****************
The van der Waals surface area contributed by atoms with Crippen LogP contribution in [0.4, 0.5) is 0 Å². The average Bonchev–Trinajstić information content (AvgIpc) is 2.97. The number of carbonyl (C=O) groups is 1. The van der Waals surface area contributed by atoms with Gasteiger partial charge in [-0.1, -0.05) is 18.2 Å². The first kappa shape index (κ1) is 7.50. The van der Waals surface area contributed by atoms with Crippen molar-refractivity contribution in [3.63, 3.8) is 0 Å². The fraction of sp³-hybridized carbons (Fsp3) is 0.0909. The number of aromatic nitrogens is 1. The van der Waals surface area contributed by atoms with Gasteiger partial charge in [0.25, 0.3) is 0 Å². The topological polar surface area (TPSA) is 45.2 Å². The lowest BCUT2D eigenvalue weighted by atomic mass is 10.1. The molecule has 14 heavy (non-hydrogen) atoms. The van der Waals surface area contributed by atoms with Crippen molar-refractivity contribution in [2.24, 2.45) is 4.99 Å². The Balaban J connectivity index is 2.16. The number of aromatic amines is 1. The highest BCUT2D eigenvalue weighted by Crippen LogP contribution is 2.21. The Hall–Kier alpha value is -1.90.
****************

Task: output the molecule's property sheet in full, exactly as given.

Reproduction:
The van der Waals surface area contributed by atoms with Crippen LogP contribution in [0.4, 0.5) is 0 Å². The average Bonchev–Trinajstić information content (AvgIpc) is 2.97. The number of carbonyl (C=O) groups is 1. The van der Waals surface area contributed by atoms with Gasteiger partial charge in [-0.1, -0.05) is 18.2 Å². The first kappa shape index (κ1) is 7.50. The van der Waals surface area contributed by atoms with Crippen molar-refractivity contribution in [3.63, 3.8) is 0 Å². The fraction of sp³-hybridized carbons (Fsp3) is 0.0909. The number of aromatic nitrogens is 1. The van der Waals surface area contributed by atoms with Gasteiger partial charge in [0.25, 0.3) is 0 Å². The topological polar surface area (TPSA) is 45.2 Å². The lowest BCUT2D eigenvalue weighted by atomic mass is 10.1. The molecule has 14 heavy (non-hydrogen) atoms. The van der Waals surface area contributed by atoms with Crippen molar-refractivity contribution in [2.24, 2.45) is 4.99 Å². The Balaban J connectivity index is 2.16. The number of aromatic amines is 1. The highest BCUT2D eigenvalue weighted by Crippen LogP contribution is 2.21. The Hall–Kier alpha value is -1.90.